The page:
PITTSFORD, N.Y. -- Three weekends ago Phil Mickelson was saying how he never believed he could win the British Open.
What he said Saturday after a disastrous third round of the PGA Championship was nothing. But he did sign a great many autographs.
As continuing proof golfing success is hard to capture, Mickelson in a matter of days went from first, in the Open, to next-to-last in the PGA. His eight-over par 78 at a much tougher Oak Hill Country Club left him at 10-over 220, ahead of only Gary Woodland, who shot 80 for 223.
Mickelson, No. 2 in the world rankings, and Tiger Woods, No. 1, gave the early crowd a couple of star attractions, but not a couple of contenders.
Mickelson teed off at 10:25 a.m., exactly four and a half hours ahead of second-round leaders Jason Dufner and Adam Scott.
Woods went at 11:05, and if his 3-over 73 wasn't what he wanted, Woods did offer a few comments about his round -- "I didn't play very well today" -- and again out of contention for his 15th major. He trails leader Jim Furyk by 13 shots.
"Just one of those weeks," Woods conceded, "where I didn't hit it quite well enough and didn't make enough putts."
Woods opened with a bogey and, with bogies at three, 16 and 17, and a lone birdie, at 11, never made it to even par the rest of the round. Including four rounds in the 2003 PGA, he has played seven rounds at Oak Hill and never had a round under par.
"Pressing it?" he said rhetorically when someone asked. "Yeah, at times when I'm underneath the trees and I'm in bunkers and trying to get up-and-down. Yeah.
"As far as overall game plan and the way I'm playing, I'm been in enough of these things where I've been right there on the back nine and on Sunday with a chance. As far as that's concerned, no."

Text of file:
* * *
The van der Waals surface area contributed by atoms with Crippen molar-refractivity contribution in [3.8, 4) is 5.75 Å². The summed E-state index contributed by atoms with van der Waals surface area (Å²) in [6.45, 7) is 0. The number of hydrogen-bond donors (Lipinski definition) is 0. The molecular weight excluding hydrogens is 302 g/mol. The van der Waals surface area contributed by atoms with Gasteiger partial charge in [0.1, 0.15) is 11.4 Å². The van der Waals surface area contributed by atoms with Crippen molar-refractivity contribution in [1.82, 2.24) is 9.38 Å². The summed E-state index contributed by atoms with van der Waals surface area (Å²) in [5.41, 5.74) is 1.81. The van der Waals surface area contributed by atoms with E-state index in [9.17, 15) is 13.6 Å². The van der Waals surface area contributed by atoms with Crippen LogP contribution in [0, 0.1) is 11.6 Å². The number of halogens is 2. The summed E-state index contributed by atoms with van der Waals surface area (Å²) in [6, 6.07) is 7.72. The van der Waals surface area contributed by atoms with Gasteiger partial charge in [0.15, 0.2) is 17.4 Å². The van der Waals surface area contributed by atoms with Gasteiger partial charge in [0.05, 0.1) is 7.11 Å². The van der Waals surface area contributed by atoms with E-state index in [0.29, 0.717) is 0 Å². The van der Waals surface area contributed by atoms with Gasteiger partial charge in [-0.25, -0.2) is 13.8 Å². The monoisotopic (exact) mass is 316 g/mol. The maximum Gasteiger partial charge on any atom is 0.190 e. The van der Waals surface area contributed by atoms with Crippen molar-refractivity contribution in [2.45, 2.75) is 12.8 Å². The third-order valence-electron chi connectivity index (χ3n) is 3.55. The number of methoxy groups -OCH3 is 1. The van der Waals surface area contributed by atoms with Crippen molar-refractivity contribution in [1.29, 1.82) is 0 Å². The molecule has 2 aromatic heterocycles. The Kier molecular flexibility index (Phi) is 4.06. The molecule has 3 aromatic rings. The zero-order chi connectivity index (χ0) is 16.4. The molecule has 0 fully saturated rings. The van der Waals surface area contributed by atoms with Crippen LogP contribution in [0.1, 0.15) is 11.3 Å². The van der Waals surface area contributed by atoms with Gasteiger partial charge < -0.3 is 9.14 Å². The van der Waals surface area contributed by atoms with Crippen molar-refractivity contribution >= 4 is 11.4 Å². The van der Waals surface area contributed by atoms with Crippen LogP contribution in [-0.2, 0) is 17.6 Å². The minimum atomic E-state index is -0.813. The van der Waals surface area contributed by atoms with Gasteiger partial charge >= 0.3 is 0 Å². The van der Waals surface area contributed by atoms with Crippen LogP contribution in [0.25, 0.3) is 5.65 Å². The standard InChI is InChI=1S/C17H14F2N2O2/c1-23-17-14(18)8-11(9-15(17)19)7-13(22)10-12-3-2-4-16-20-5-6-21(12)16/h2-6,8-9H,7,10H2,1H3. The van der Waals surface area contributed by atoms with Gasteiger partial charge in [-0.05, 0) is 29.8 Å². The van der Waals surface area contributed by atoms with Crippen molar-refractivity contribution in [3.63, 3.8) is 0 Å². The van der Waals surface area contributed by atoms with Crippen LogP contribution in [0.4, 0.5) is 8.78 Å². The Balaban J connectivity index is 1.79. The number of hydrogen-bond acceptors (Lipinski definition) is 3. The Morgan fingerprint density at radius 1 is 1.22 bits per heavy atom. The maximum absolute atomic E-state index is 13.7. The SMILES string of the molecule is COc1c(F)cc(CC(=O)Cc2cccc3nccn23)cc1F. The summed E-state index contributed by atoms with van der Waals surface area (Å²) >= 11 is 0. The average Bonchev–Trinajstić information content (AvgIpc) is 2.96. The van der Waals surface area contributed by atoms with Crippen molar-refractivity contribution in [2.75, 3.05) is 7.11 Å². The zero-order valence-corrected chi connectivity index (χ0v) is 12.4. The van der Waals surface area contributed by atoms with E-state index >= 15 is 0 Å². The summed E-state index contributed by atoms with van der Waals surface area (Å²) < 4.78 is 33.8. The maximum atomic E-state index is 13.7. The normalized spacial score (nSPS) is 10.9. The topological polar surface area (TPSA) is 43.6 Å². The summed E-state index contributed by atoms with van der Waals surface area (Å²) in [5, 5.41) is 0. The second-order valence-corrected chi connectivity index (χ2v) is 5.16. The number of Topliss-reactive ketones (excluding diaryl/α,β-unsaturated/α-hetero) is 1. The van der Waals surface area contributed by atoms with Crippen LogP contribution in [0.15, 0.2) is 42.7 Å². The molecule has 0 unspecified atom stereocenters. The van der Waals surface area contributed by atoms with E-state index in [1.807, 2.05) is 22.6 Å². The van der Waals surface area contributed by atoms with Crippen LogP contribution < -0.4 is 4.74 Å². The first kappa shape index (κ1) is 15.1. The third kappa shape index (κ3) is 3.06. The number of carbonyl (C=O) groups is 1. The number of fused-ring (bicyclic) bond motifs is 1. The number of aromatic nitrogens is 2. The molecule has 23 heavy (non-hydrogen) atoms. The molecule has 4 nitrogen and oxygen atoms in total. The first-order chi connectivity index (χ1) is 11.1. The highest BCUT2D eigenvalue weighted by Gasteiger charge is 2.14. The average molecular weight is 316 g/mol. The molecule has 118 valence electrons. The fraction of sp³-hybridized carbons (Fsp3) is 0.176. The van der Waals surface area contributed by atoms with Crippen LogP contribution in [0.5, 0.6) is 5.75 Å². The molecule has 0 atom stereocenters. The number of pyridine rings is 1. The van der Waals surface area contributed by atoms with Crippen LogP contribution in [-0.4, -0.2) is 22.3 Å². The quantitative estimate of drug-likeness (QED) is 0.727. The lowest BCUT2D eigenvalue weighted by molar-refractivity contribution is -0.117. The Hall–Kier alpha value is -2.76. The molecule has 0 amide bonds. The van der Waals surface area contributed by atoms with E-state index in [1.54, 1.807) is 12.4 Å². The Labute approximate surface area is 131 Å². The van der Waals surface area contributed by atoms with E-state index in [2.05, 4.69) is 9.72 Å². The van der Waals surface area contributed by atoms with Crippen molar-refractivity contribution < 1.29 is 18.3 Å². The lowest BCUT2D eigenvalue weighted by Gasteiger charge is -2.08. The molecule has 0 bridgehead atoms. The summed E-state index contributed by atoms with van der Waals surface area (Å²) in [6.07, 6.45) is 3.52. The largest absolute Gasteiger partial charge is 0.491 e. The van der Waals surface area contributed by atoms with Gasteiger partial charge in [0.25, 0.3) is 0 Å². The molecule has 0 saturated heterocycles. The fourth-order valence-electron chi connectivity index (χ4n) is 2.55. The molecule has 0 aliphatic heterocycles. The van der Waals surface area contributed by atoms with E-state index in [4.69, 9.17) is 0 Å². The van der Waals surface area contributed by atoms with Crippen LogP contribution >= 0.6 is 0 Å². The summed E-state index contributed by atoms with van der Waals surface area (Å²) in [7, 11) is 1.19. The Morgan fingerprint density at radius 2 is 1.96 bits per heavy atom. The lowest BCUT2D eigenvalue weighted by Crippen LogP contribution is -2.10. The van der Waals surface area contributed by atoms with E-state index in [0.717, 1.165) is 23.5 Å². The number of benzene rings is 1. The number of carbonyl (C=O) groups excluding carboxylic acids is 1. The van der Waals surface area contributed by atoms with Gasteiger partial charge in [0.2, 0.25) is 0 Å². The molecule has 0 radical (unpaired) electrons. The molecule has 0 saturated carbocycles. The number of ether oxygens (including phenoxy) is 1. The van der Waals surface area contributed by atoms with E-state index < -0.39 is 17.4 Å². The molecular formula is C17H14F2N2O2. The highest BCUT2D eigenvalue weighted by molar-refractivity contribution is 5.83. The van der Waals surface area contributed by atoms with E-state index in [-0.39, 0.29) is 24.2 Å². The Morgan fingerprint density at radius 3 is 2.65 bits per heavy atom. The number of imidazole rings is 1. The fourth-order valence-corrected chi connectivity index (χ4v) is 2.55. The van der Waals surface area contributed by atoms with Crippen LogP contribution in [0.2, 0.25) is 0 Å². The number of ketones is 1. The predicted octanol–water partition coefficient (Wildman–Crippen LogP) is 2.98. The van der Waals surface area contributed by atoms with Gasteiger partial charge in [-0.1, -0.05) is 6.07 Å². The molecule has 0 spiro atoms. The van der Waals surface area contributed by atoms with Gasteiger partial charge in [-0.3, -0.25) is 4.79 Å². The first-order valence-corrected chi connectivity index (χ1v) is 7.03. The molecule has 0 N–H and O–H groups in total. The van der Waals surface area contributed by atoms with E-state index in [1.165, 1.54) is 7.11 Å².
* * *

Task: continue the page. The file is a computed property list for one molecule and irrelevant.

Mickelson knew he was in trouble from the first day. After a 1-over 71 Thursday that included two double bogies, he summoned swing coach Butch Harmon out of the booth where Harmon was broadcasting for Britain's Sky TV, for a quick lesson in near darkness.
"I was working on the exact opposite thing we needed to do; I'm glad I had a few minutes with him," Mickelson said then.
He followed that with another 71 Friday. Then Saturday came the 78 with a triple-bogey seven on seven -- at the time Mickelson was even for the round -- and a double on 14. He finished bogey, par, bogey, bogey, 3-putting 18.
Woods won last week's Bridgestone, shooting 61 the second day, and the question was whether the success would carry over to the year's last major. It didn't.
"That's golf," said a philosophical Woods. "We don't play well every week. Unfortunately, what I got happened to be this week. I just haven't got my takeaway right. It's off. Just one of those weeks where it's a fraction off, and it's going to cost me."
Woods has now played 18 majors since his victory in the 2008 U.S. Open. He will not get his next chance for his 15th major until the Masters in April.